What does it mean to be an American Catholic?
Blessed Francis Solanus Casey is one of the most recent native-born Americans to be beatified, on November 18, 2017, at Ford Field in Detroit, Michigan. Elizabeth Ann Seton was the first native-born American to be canonized, on September 14, 1975.
“Saint Elizabeth Ann Seton is an American,” Pope Paul VI said when he announced her canonization. “The late Cardinal Spellman, Archbishop of New York, went even further when he said, ‘Elizabeth Ann Seton [is] wholly American!’”
What did they mean?
The late Msgr. Lorenzo Albacete might have the answer. In a 1997 Our Sunday Visitor article he contemplated the promise and pitfalls of being an American Catholic, using the 1996 book The Stuff Americans are Made Of by Josh Hammond and James Morrison, as his point of departure.
Blessed Solanus Casey and St. Elizabeth Ann Seton exemplify the seven traits that Americans share, which Msgr. Albacete cited from the book.
- The American “insistence on choice.” We feel entitled to having “anything we want.”
This American trait can easily become an autonomous, individualist freedom that rejects duties to others or the environment. But it can be a good thing, too, says Albacete.
It certainly was in the lives of Solanus Casey and Elizabeth Seton.
Barney Casey — Bernard was Casey’s name as a child — was born in 1870 in Oak Grove, Wisconsin, to Irish parents, and described his childhood as a veritable “earthly paradise” spent studying cattle and his catechism in the American heartland. The sixth of sixteen children, he also learned about deprivation — he lost two siblings and the strength of his own voice to diphtheria when he was eight.
But his life shows the American insistence on doing things our way. His parents’ families had overcome Irish poverty caused by the Great Potato Famine to start life anew as landowners.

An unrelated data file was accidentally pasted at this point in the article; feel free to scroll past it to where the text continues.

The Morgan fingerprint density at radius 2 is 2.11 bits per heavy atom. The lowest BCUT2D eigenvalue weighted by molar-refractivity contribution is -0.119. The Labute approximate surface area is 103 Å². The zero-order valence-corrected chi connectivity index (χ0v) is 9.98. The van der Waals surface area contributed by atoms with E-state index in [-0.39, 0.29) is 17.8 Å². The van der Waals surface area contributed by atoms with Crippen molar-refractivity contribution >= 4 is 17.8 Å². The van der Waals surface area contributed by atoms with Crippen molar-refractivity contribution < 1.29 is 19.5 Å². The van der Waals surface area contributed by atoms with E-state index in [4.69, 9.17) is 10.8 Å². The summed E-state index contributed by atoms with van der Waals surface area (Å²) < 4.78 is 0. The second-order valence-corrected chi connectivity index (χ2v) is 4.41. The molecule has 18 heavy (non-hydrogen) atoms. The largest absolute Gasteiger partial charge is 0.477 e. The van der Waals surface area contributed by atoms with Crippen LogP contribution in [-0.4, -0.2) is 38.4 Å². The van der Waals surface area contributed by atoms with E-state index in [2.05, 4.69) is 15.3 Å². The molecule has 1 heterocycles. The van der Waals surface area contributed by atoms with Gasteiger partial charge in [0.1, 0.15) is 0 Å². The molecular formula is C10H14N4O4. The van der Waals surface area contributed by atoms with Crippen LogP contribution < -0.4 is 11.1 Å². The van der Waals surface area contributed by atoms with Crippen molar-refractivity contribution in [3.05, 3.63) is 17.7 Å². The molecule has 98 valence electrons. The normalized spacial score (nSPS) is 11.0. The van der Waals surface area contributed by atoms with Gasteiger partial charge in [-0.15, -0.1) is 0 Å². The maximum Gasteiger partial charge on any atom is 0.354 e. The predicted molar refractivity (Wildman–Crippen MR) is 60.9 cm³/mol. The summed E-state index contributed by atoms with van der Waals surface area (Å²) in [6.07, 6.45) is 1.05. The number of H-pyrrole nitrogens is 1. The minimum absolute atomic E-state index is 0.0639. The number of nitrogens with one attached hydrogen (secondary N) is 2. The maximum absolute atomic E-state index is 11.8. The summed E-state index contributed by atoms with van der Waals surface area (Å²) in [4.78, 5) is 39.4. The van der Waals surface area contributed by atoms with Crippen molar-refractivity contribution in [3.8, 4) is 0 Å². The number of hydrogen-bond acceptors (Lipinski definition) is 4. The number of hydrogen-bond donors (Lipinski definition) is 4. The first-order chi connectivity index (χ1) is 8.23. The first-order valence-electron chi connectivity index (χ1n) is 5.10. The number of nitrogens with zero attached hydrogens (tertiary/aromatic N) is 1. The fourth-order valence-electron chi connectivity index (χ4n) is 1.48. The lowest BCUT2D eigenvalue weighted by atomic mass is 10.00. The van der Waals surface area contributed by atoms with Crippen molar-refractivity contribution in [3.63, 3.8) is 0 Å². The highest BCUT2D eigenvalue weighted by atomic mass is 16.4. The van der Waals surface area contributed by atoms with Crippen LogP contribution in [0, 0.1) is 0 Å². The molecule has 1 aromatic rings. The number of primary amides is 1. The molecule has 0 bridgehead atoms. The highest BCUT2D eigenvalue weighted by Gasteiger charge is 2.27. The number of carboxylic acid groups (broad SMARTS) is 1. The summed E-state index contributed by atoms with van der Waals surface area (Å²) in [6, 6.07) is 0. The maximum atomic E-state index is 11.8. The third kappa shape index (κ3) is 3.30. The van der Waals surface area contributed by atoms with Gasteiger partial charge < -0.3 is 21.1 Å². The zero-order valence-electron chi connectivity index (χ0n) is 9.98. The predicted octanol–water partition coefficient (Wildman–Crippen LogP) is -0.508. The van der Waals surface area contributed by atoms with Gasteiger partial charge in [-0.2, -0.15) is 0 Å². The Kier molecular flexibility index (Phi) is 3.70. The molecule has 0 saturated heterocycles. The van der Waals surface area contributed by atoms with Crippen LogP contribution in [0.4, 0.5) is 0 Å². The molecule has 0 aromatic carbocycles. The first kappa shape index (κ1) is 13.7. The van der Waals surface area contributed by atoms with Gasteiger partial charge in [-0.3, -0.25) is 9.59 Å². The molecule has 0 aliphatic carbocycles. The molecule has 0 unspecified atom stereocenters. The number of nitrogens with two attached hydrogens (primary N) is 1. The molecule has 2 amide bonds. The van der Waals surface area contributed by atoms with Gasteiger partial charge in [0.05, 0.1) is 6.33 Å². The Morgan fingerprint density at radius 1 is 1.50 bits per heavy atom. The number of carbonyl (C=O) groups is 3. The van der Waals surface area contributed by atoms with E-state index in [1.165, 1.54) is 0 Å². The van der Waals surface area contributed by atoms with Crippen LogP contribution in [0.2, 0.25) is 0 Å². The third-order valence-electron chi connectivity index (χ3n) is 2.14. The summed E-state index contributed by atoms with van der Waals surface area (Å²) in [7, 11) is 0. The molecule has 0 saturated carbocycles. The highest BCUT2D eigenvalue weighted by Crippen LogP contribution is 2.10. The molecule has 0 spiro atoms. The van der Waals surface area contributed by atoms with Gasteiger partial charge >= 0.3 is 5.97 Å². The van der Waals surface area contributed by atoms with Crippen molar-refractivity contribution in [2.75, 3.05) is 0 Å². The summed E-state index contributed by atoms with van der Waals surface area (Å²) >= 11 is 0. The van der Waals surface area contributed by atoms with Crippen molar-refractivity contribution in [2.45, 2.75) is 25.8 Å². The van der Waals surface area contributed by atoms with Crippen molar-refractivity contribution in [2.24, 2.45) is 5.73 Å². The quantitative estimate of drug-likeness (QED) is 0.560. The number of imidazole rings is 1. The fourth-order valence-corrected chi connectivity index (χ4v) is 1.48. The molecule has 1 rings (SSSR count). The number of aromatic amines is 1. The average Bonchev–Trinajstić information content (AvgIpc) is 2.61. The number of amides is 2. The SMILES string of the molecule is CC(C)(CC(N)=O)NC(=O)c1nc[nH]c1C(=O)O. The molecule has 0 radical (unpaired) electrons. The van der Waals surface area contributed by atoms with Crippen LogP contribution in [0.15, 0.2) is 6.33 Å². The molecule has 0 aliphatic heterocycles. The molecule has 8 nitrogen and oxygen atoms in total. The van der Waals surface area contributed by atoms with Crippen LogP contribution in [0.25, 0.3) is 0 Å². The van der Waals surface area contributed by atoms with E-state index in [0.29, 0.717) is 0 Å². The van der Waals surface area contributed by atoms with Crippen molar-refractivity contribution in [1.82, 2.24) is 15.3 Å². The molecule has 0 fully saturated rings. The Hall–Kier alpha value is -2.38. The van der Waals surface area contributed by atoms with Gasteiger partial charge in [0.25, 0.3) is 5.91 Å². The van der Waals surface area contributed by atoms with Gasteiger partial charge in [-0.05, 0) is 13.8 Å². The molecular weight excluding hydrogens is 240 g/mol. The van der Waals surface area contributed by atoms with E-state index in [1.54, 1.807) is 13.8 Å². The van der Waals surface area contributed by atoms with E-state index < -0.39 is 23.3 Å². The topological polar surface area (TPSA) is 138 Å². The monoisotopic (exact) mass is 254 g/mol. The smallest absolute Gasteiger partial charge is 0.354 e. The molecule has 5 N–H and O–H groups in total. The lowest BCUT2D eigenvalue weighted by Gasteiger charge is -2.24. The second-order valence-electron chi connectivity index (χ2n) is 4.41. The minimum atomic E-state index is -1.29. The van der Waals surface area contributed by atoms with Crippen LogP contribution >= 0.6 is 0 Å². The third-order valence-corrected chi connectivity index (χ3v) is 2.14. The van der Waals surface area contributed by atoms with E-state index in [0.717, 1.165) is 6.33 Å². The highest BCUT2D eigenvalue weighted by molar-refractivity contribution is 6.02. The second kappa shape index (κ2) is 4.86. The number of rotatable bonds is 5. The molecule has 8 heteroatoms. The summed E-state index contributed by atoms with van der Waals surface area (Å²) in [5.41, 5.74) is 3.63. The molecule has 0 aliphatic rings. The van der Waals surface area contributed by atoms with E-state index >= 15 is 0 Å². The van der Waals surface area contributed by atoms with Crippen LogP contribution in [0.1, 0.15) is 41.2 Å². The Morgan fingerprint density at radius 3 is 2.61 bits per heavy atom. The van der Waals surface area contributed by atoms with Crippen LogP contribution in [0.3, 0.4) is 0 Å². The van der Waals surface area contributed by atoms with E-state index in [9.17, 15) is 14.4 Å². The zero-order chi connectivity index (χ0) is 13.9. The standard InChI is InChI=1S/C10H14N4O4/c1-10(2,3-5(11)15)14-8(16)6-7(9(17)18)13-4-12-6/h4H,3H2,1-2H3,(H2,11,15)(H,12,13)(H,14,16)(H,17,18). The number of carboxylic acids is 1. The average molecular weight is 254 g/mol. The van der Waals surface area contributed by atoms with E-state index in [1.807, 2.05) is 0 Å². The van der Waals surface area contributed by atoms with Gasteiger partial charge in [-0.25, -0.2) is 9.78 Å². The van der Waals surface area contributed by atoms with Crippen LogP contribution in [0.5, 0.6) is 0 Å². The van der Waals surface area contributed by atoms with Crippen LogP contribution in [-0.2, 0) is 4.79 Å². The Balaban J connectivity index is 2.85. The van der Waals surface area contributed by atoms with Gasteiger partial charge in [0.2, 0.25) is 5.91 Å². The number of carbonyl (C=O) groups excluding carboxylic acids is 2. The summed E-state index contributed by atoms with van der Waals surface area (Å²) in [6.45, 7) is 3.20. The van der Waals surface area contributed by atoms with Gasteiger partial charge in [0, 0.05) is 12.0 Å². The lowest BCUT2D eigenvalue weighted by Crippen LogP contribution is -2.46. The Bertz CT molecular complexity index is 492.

In the same way, St. Elizabeth Ann Seton was a child of Americans who insisted on their way — she was born Elizabeth Bayley in New York in 1774, after all, two years before the Declaration of Independence founded a new nation based on the freedom of the individual.
- “The quest for impossible dreams.”
Since Lewis and Clark, Neil Armstrong and many others, Americans have been doing impossible things. We are descendents, like the Caseys, the Setons and the Bayleys, of those who left the Old World to set out for the new. Americans are willing to throw themselves into the unknown, either recklessly or trustingly.
Solanus and Elizabeth did that in their own ways: Solanus left his home in 1878 for school, then left school in 1887 for a series of jobs in Minnesota — lumberjack, health care worker, prison guard (where he met members of Jesse James’ gang) and streetcar driver. In his later ministry he was a priest in New York and Detroit.
“Do not pray for easy lives; pray to be stronger people,” he would later say. “Do not pray for tasks equal to your powers; pray for powers equal to your tasks.”
St. Elizabeth Ann Seton had the same fearless spirit. She is a New York saint, because that is where she got married and began raising a family off Wall Street. But she is also a saint converted by Italy, where she traveled with her dying husband in search of healing in 1803. Now, of course, she is most well known as a Maryland saint, because she established her congregation of Sisters in Emmitsburg, Maryland.
- We are “attracted to what is bigger and greater.”
After testing some of the most adventurous professions available, Casey sought the biggest and greatest thing there is — God — first in a diocesan seminary and then with the Capuchin Friars.
He became known for his service to Jesus Christ in his ministry to the poor, and his insistence on their rights, storming heaven and earth with his demand that they be given their daily bread.
“Confidence in God is victory assured,” he would say.
This American entrepreneurial panache is evident in St. Elizabeth Ann Seton. She would not only see to the care of her own family from her marriage, but to the Sisters she would attract to the community of religious women she founded, and the children they would serve.
- “The emphasis on now.”